Donations, inheritances, wills and living wills, cohabitation contracts, marriage agreements, disabilities and laws relating to future generations. As a trusted consultant and public official, the notary can help us deal with these delicate situations safely and in full legality.


The cohabitation of persons linked by a stable emotional relationship, such as de facto situations not legalised by any formal act, was for the first time governed in an explicit way by the so-called “Cirinnà law” (no. 76 of 20 May 2016).

The legislation in question applies to couples, whether heterosexual or homosexual, made up of two adults not bound to each other by kinship, affinity or adoption, marriage or civil union, who are stably united by the emotional ties of a couple and who provide mutual moral and material assistance.

Provided that the cohabitation is noted in a corresponding entry at the registrar’s office, they are accorded some rights including, specifically:

  • rights of visitation and assistance, as well as access to personal information, as already granted to spouses and family members in the event of illness or hospitalisation;
  • the right of each cohabitant, in anticipation of any future diminished mental capacity or death, to designate the other as their representative for decisions regarding health, organ donation, cremation, etc .;
  • the right to continue living in the house of common residence, for a period between a minimum of two and a maximum of five years, in the event of the death of the cohabitant who owned it; or, in the event that the dwelling was not owned but rented, the right to take over the relevant contract in the case of the death or withdrawal of the cohabitant tenant;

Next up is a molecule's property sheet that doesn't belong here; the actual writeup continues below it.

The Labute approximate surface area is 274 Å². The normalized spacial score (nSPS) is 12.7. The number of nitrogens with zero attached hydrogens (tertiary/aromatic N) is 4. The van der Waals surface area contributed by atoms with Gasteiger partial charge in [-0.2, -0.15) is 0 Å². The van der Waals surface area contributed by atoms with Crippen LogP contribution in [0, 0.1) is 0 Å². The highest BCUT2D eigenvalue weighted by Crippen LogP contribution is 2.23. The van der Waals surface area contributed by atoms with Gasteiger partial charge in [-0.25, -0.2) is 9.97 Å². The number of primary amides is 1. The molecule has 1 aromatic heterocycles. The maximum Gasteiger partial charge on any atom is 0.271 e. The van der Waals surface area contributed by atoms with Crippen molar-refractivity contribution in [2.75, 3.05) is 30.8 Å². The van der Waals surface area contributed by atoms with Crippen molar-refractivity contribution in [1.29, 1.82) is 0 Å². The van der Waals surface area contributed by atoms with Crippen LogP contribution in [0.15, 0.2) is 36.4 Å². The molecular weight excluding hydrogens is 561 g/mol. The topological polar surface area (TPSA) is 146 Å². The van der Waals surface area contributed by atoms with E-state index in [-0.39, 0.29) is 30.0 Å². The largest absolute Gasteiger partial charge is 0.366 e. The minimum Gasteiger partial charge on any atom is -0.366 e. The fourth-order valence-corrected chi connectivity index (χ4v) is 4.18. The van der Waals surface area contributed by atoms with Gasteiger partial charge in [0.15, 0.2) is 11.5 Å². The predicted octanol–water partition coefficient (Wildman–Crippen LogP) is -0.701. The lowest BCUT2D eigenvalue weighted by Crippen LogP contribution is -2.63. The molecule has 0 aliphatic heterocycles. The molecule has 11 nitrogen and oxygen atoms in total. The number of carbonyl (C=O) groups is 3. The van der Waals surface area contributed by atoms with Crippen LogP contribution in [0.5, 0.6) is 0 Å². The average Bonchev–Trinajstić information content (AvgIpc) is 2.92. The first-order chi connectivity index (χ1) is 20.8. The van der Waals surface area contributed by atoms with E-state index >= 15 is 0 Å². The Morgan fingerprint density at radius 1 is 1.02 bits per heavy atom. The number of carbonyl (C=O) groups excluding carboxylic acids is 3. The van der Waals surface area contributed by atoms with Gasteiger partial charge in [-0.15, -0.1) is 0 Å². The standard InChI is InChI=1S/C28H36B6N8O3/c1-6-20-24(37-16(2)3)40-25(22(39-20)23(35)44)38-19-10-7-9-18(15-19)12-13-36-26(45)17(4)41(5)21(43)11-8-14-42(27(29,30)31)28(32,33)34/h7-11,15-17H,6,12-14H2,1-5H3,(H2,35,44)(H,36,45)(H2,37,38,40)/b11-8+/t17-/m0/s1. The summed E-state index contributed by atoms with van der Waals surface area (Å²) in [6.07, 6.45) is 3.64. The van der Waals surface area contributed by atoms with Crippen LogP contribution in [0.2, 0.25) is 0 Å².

• the right to share in the profits of a family business in which the de facto cohabitant, who is not a shareholder or employee, works on a stable basis;
  • the right to compensation for damages in the event of the death of the partner caused by an unlawful act of a third party.

In addition, de facto cohabitants were granted the possibility of regulating their financial relationship by the signing of a specific “cohabitation contract”. For further details, see the relevant section.



Unlike the provisions for persons in a civil union, who are treated exactly like married couples as to succession in the case of the death of one of the partners, no inheritance rights are recognised in the event of the death of a de facto cohabitant. That is why it is important to make a will, and in particular a “public” (legally witnessed) one, in order to plan one’s succession by establishing the cohabitant as heir or otherwise attributing certain assets to him or her as a legacy.